This has the scent of a genuine scandal. And it is unfortunate evidence that at least some within the Bush administration are scheming against the efforts by California – and other states – to limit global warming emissions from cars.

Rep. Henry Waxman (D-CA) has just written to the Secretary of Transportation, alerting her that a Department of Transportation employee has urged members of Congress to oppose efforts by California and other states to reduce greenhouse gas emissions from motor vehicles.

“Such an effort by the Department appears to be highly inappropriate and would be considered by some to be illegal. I am writing to request your assistance in providing the Oversight Committee with information regarding this matter,” Waxman noted in his letter.

He noted that “the staff of a member of Congress recently received a voicemail message from Heideh Shahmoradi, special assistant for governmental affairs in the Office of the Secretary of the Department of Transportation, suggesting that the member (1) submit comments to EPA opposing California's request and (2) reach out to your governor's office for them to submit comments since this would greatly impact auto facilities within your district." The voicemail stated:

Hi ... this is Heideh Shahmoradi out here with the Department of Transportation. I'm not sure if you're aware but EPA is currently considering a petition from the State of Califomia to set its own CO2 standards. We just wanted to let you know that if Califomia were to receive this waiver it could lead to a patchwork of regulations on vehicle emissions which could have significant impacts on the light truck and car industry. EPA is currently receiving the comments and the docket is open until June 15th, however tomorrow the EPA Administrator will decide whether or not to extend that deadline. We're gauging to see if your boss would be interested in submitting comments or reaching out to your governor's office for them to submit comments to the docket, since this would greatly impact the auto facilities within your district. ... If you could just call me and see if you guys have any interest, or, if you guys are going, or, would like to submit comments, or need any further information, I could get that to you. ... Thanks a lot, appreciate it, bye-bye.”

Waxman noted “It is not an appropriate use of federal resources to lobby members of Congress to oppose state efforts to protect the environment. It is especially problematic on an issue that is pending for decision before the Administration and that is supposed to be decided based on an independent assessment of the merits. At the very least, Ms. Shamoradi's call suggests the presence of an improper hidden agenda.”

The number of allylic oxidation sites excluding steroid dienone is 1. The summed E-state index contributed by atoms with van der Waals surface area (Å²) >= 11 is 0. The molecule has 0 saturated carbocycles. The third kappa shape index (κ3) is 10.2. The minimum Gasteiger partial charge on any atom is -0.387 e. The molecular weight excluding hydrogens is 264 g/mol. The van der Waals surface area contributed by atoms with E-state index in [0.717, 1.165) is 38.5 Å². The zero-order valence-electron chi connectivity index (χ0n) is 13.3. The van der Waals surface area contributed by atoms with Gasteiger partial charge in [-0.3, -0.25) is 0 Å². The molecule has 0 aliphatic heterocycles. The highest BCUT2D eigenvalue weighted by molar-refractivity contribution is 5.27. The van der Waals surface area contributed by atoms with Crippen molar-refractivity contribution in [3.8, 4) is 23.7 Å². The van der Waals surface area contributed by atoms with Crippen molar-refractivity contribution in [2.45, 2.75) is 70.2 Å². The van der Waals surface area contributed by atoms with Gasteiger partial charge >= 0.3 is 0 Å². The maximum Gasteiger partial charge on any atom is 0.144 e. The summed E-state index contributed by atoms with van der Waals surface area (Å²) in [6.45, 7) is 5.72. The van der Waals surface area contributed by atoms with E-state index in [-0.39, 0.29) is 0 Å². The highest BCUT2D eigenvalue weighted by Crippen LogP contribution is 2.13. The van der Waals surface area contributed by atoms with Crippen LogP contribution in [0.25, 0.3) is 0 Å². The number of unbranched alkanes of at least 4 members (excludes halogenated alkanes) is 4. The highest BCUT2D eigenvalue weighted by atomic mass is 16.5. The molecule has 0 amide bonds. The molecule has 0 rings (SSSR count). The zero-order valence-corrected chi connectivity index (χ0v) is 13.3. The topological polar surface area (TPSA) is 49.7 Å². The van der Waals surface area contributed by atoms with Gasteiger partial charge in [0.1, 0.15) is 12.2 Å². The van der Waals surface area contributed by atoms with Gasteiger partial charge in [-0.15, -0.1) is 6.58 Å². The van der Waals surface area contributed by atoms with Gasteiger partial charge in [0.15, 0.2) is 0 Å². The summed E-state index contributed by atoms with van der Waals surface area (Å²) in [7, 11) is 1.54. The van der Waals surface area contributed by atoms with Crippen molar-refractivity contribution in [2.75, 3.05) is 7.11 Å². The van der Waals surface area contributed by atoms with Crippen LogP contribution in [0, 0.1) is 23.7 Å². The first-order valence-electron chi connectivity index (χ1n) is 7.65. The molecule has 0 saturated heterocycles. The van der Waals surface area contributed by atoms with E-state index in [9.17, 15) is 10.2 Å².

I request that you explain the purpose of Ms. Shahmoradi's message, whether similar communications were made to other congtessional offices, whether other Department of Transportation employees were involved in such communications, and who at the Department
authorized these communications. In addition, I request that you provide to the Committee on Oversight and Government Reform all documents relating to (1) communications with members of Congress or their staffs regarding the California waiver request or (2) communications with EPA or other federal entities, including the White House, regarding the California waiver request.

Finally, I request that the Department make Ms. Shahmoradi available for a transcribed interview or deposition by Committee staff.”

Monday, June 11, 2007

Big polluter lobbyists again visit White House on impending smog decision

For the second time in a week, lobbyists for big polluters visited the White House last Friday in an effort to influence the US EPA’s upcoming proposed standards for smog (ozone).

It looks like a full-court industry press.

In this latest meeting, representatives of the Edison Electric Institute and the American Chemistry Council met with representatives of the White House Office of Management and Budget and the Council of Economic Advisers. See link below. Industry groups likely repeated their argument that EPA should consider the option of keeping the current standard, set in 1997.